Wednesday, March 30, 2011
Home prices are falling in most major U.S. cities, and the average price in four of them is at an 11-year low. Analysts expect further price declines in most cities in the coming months.
The Standard & Poor’s/Case-Shiller index released Tuesday shows home prices dropped in 19 cities from December to January. Eleven of them are at their lowest level since the housing bust, in 2006 and 2007. The index fell for the sixth-straight month.
Home values in Atlanta, Las Vegas, Detroit and Cleveland are below January 2000 levels. A majority of the metro areas tracked by the index have home prices at levels dating back to 2003, just as the housing boom began.
The only market where prices rose was Washington, where home prices gained 0.1 percent month over month.
“The housing-market recession is not yet over, and none of the statistics are indicating any form of sustained recovery,” said David M. Blitzer, chairman of the Index Committee at Standard & Poor’s.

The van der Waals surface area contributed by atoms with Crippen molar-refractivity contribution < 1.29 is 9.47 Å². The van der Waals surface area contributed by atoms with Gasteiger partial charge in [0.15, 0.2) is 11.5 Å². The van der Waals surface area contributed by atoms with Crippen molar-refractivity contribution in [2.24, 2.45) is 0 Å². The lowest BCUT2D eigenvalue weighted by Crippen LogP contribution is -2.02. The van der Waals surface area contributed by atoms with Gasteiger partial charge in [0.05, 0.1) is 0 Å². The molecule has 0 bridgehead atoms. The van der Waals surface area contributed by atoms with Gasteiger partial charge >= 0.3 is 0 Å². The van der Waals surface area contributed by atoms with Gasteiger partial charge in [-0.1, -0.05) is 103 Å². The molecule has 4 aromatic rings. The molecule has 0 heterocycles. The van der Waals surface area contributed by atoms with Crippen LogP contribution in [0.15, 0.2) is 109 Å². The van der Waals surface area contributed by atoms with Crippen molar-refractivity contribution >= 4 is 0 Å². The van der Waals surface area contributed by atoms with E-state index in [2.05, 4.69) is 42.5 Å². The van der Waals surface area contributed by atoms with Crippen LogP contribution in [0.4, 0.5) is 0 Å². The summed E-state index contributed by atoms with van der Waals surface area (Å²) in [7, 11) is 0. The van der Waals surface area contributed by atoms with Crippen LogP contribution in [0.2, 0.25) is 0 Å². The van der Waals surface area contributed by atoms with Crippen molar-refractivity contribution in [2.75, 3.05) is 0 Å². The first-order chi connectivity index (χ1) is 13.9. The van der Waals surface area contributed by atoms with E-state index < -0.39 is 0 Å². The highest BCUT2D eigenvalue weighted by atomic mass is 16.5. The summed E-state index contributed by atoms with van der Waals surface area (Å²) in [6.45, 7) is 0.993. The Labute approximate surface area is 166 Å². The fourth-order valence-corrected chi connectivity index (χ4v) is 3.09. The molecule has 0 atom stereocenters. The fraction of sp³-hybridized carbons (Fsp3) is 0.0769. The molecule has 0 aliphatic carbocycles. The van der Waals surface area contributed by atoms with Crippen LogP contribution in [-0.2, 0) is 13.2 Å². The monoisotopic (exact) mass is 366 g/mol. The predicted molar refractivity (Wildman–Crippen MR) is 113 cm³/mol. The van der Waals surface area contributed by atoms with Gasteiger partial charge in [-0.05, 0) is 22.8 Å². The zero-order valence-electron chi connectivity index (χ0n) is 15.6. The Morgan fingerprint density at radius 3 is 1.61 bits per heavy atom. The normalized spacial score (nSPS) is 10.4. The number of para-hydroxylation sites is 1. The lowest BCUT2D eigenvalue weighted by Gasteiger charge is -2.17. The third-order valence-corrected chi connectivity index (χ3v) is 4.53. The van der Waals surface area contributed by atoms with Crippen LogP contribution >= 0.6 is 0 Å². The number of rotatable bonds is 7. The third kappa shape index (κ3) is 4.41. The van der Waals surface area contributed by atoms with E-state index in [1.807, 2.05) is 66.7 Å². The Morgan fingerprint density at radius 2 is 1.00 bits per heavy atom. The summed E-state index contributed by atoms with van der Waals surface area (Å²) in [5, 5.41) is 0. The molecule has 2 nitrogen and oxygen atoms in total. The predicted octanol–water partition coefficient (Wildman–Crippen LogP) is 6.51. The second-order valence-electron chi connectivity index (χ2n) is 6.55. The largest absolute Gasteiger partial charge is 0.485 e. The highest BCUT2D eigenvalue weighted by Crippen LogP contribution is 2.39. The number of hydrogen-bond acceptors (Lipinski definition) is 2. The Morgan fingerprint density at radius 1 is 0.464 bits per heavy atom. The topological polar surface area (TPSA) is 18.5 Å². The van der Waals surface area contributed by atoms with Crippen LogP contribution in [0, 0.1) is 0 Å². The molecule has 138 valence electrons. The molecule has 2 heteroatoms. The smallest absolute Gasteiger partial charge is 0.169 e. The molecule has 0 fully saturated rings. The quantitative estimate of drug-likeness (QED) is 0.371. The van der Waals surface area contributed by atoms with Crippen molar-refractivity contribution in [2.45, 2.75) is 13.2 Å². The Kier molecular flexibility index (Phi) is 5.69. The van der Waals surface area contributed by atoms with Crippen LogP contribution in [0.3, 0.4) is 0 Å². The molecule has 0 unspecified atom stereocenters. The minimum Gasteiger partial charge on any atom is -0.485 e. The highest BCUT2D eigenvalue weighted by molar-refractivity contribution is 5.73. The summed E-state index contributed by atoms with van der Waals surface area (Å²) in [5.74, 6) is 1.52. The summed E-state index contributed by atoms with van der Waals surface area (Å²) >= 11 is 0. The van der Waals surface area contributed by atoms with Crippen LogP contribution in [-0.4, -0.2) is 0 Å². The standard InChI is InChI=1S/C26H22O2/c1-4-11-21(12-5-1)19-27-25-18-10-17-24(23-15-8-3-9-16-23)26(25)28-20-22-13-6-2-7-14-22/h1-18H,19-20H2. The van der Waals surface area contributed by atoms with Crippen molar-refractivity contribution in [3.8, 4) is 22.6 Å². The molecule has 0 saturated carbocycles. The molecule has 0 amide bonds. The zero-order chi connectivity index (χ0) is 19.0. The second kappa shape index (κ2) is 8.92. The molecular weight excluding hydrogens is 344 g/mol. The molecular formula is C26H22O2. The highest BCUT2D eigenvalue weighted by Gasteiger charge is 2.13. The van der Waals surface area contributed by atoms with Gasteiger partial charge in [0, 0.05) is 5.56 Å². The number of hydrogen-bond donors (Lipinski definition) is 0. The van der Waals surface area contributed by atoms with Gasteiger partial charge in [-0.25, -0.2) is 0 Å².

The housing market remains the heaviest burden on the economy, which is showing signs of strength elsewhere. Unemployment-benefit applications are at pre-recession lows, consumers are spending more money, and manufacturing activity is growing at its fastest rate in seven years.
By contrast, the housing market is coming off its worst year in more than a decade for sales of previously occupied homes and its worst in a half-century for sales of new homes.
High unemployment and tighter lending requirements have kept many people from entering the market. A record number of foreclosures and short sales — when the lender agrees to accept less than what the buyer owes on the mortgage — are pulling down home values. Many would-be buyers are waiting on the sidelines, fearing that the market has yet to bottom out.
“A lot of people are thinking the best thing to do is to stay put or delay until conditions improve,” said Jonathan Basile, economist at Credit Suisse Securities.
The pain is not uniform. It is worse in cities flooded by foreclosures and short sales. That includes Detroit and Cleveland, which are struggling with weak local economies. Miami, Phoenix, Las Vegas and Atlanta are reeling from overbuilding during the housing boom.